Building the brand of Notre Dame OL commit Parker Boudreaux
The words rang out over a thumping beat, courtesy of Chicago-based rapper Ghetty, introducing the world to its next larger-than-life offensive lineman.
“Blocking all the haters, and the fans, I entertain ‘em. Could have been a Florida Gator, but I chose Notre Dame.”
As the beat faded, drawing to a close more than two minutes of rapid-fire rap swagger, the nickname was repeated time and again, a letter and a form of capital married forever in hip-hop history.
But before there was P-Money, there was “Sparky.”
And before there was “Sparky,” there was Parker.
“My original nickname was Sparky, when I was pretty small freshman year,” said Parker Boudreaux, a consensus four-star offensive lineman and social media savant that will sign with Notre Dame on Wednesday. “My dad says it every morning when he wakes me up. He says, ‘Wake up, Spark.’”
Four years ago, Boudreaux was a relatively anonymous 6-foot-1, 190-pound freshman tight end and defensive end at Bishop Moore Catholic High School in Orlando, Fla. But once his position changed, so did everything else.
“My coach pulled me into the office and was like, ‘You’re going to play left tackle next year,’” Boudreaux recalled. “I was like, ‘What?!’ I was so mad. I was about to transfer. I had never played offensive line, and I was 190 pounds. I was so mad.”
Soon, mad gave way to motivated. Boudreaux gained 40 pounds prior to his sophomore season, then 40 more pounds the following offseason as he embraced the role of an offensive lineman. The “Sparky Era” was over, thanks in part to social media.
During his sophomore season, Boudreaux created a Twitter account and proceeded to follow every college coach he could find. He dispersed his recruiting tape to the masses, and sure enough, the offers started rolling in.
First, Marshall. Eventually, Notre Dame, Penn State, Clemson and countless others.
During a visit to Georgia Southern early in his recruiting process, assistant coach Vic Cabral gifted Boudreaux the half-joking nickname “P-Money.”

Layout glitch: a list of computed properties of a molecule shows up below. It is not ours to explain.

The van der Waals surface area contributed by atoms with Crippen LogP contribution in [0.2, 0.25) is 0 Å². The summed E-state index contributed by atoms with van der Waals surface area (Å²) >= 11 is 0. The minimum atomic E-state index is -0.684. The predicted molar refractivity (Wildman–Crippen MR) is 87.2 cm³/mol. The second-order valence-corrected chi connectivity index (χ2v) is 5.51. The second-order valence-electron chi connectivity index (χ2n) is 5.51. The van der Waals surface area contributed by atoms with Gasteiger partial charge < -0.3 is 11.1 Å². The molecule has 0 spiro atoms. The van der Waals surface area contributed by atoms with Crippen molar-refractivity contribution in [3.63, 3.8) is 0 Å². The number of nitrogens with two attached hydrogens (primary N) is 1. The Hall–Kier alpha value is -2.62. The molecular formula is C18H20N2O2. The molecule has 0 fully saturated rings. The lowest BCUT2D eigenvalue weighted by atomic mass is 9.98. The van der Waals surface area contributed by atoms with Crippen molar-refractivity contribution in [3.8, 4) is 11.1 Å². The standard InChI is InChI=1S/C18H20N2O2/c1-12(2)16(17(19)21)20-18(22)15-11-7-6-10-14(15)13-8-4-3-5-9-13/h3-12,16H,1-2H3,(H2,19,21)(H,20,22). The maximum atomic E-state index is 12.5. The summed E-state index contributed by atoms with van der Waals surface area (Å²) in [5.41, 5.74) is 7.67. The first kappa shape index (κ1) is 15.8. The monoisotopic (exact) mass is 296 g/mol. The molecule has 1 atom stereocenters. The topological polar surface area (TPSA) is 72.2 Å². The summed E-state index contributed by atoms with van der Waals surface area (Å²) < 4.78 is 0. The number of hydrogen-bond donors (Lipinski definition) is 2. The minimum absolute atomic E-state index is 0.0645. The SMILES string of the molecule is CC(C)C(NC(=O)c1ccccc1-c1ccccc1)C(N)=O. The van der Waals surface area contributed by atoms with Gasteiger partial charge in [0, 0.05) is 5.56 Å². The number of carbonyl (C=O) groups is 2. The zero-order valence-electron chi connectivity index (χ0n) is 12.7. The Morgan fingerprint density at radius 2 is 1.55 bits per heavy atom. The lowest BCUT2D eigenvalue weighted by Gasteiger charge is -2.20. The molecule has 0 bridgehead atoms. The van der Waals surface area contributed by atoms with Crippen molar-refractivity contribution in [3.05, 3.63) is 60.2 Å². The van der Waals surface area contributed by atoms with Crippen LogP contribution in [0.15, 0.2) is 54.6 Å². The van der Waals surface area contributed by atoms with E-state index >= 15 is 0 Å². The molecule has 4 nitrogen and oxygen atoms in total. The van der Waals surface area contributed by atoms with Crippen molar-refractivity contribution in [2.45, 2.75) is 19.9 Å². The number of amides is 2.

Just like that, a brand was born.
“It kind of clicked, so I changed my name to that on Twitter,” Boudreaux said. “That’s when schools started to send me edits (photos) with money floating in the background or a whole bunch of money everywhere. It was getting funny. I don’t really take it seriously.”
Almost overnight, “P-Money” grew from a snowball into an avalanche. Boudreaux shared his list of top 10 and top five schools with Bleacher Report, and as his recruitment gained steam, fans continued to take notice. In March 2015, Fox Sports published a story comparing the 6-foot-4, 305-pound offensive lineman’s appearance to WWE star and former UFC champion Brock Lesnar.
After visiting Notre Dame last summer, Boudreaux met Ghetty in Chicago and the rapper — who had previously chatted with Boudreaux on Twitter — pitched the idea of producing a song detailing the lineman’s recruitment.
“I don’t really believe it sometimes, because it’s so weird,” Boudreaux said of being the subject of a song. “I’m just a normal high school student-athlete. It’s really cool because I had never really heard of that happening before.”
The song, appropriately titled “P-Money,” has nearly 100,000 hits on YouTube. And Boudreaux, who launched his Twitter account three years ago solely to contact coaches, currently boasts more than 53,000 Twitter followers — and counting.
But that level of notoriety also came with a catch.
“I’m excited that I’m committed, because the other schools’ fans were just getting so crazy,” Boudreaux said. “They’d be messaging me and tweeting at me every day some insane stuff, like, ‘If you don’t come here, I’m going to be so mad at you.’ But I’m happy. Notre Dame is my second home and I can’t wait to get there.”
The aforementioned commitment was announced in predictably decadent fashion, as Boudreaux pulled a semi-truck in a Bleacher Report video, then revealed Notre Dame as his chosen collegiate destination.
That sort of bravado, though, may not fly in South Bend.
“I don’t think Harry will like it that much,” Boudreaux said of Notre Dame offensive line coach Harry Hiestand with a laugh. “He’s the complete opposite. He’s never even tweeted anything before, so it’s funny to see him use Twitter.
“We were talking when he visited the house about how they have a fake (Twitter) account of him. He was so mad. He told his son to like call the FBI and stuff. It was hilarious. He wanted it taken down so bad.”
Boudreaux’s preposterously popular Twitter account, on the other hand, won’t be taken down any time soon. But despite the nickname, despite the song, despite the truck-towing videos, despite the surreal social media celebrity, “P-Money” understands that ultimately, he’s Parker Boudreaux.
And at Notre Dame, Parker Boudreaux will have to make a name for himself all over again.
“I know I’m a normal kid,” he said. “When I get to college I’m just going to be a regular student-athlete just like everybody else. That’s always in my mind.”